If you want the real story, you’ve gotta ask the wife. On Friday at Southwick, I chatted with Fredrik Noren about his new ride with JGR/Yoshimura Suzuki, and the struggle of privateer life before that. Freddie admitted the first five races of the 2019 Lucas Oil AMA Pro Motocross Championship were tough, but only his wife, Amy, could really put the fine point on it. She explained that there were days when Fredrik was literally running a fever, not because he was sick with a virus, but just from the stress of dealing with everything—racing, riding, training, then working on the bike and handling all the logistics and travel. The stress was eating him up, and after a rough weekend at High Point, he was considering giving up.
First, Noren hired a practice mechanic down at ClubMX, where he trains. Mechanics down there can work on multiple bikes and hence cut costs, so Freddie was able to pay that bill. But in general, he was feeling so run down that he was considering giving up, or maybe trying the Canadian Nationals instead.
“I told him, ‘You’re good in the sand because you ride it at ClubMX. Just try Florida before you give up on it,’” Amy explained.
So try Florida they did, and that’s where Noren went 9-8 for ninth overall, battled with points-leading Eli Tomac a bit, and caught the attention of JGR. That one race turned his entire career around.
By the way, Noren thanks Isaac Teasdale’s dad for jumping in with the wrenches between motos at WW Ranch Motocross Park. He was his own mechanic that day, but he was laying on the ground exhausted after moto one and wasn’t going to be able to jump up and change a filter. Teasdale’s dad pitched in, then Noren went back out and dug deep for that eighth-place finish. At the end of the day, the JGR Suzuki gang approached him, he tried their bike on Monday, and decided to sign the deal.
It has been one heck of a rough season for JGR, so there was inherent risk on their end. What if Noren went 9-8 one week on a privateer Honda and suddenly threw out a 15th on his new Suzuki?
“We told him to bring his Honda to the test with him and do lap times,” said JGRMX/Yoshimura Suzuki Factory Racing team manager Jeremy Albrecht. “We didn’t want him to just take the deal because he felt obligated since we asked him. If he was more comfortable on his Honda and wanted another week or two to test with us and get used to the bike, he could do that. But he liked our bike. Buddy [Antunez] took the lap times and they were good.”
Then Noren insured there would be no regrets by racing perhaps his best race ever on Saturday, going 7-5 for seventh overall (Noren’s career best is a sixth place overall, delivered with 6-6 scores at Unadilla in 2017).
“I’m pumped with the weekend. Pumped!” said Noren to our Steve Matthes. “Best result this year, tied for fifth overall for the day. It’s a good base, I’d say, now I know where the bar is set. Hopefully I can work for that podium!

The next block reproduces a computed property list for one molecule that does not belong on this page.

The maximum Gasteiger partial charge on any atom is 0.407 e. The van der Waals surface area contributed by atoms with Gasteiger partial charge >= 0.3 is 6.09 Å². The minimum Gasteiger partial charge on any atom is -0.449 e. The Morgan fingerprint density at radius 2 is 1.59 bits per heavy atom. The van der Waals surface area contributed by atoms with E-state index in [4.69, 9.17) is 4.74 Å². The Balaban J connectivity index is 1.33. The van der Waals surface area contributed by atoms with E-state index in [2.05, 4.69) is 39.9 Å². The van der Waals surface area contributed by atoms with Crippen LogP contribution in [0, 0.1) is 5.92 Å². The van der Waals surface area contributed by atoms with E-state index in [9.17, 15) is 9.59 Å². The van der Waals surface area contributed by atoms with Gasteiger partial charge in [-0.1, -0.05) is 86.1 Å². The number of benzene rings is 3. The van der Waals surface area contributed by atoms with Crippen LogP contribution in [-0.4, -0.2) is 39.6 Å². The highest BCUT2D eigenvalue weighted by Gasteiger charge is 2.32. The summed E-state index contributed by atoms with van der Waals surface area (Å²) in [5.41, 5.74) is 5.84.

“I’ve been telling people it’s like ketchup and mustard, both are good but they’re different,” Noren explained about going from Honda to Suzuki. “These guys have been working super hard to get me comfortable on the bike. They have a lot of experience, and it’s gone really good.”
The JGR team was happy with Noren’s precise ideas on bike setup. They knew he could go fast at the races, but were happy also with his development work during the week. Noren, who had been a suspension tester for Showa and has also had a few fill-in runs with factory Honda, says he’s developed that skill through the years.
“Yeah through these years I’ve really been able to test a lot,” Noren explained. “It’s been beneficial for me. You really learn what you like and what you don’t like, you get kind of picky, but you can learn what to say, how to relate things, so these guys know what they need to do.”
Noren has also developed his sand technique. The Florida and Southwick results indicate he’s a sand master, but Noren said the tracks he grew up on in Sweden were hard as a rock, but he has learned a lot riding softer tracks in the U.S. He used to dread Southwick, now it has become one of his best tracks.
In the motos, he got into some battles with Monster Energy Yamaha Factory Yamaha’s Justin Barcia.
“First moto was gnarly!” he said. “We were battling for a long time. With like two corners to go, he totally slammed me, and I said ‘I’m not going to let this dude by, we’re going to have to go down together.’ Hey, it’s always good to battle, but this time I was feeling a little tired, so I would have preferred to not have to battle! Luckily, I came out on top in that one.”
The best part? He gets to do it again this weekend, without any of the privateer hassles. No more working on bikes, grocery shopping for the weekend, setting up his pit area, or driving to the race.
“I’m pumped! This is awesome. I just fly in and out and someone else takes care of that,” he said with a smile.
“This was the weekend that the team needed,” added Albrecht in a team statement. “Freddie and the team did a great job leading into Southwick to prepare for the race. It was a great combined effort. Noren’s excitement transferred over to the team and proved that he is, in fact, ‘Fast Freddie,’ and I think he can do even better at RedBud.”
After a tough season, the JGR/Yoshimura Suzuki Factory Racing team is just as happy as their new rider.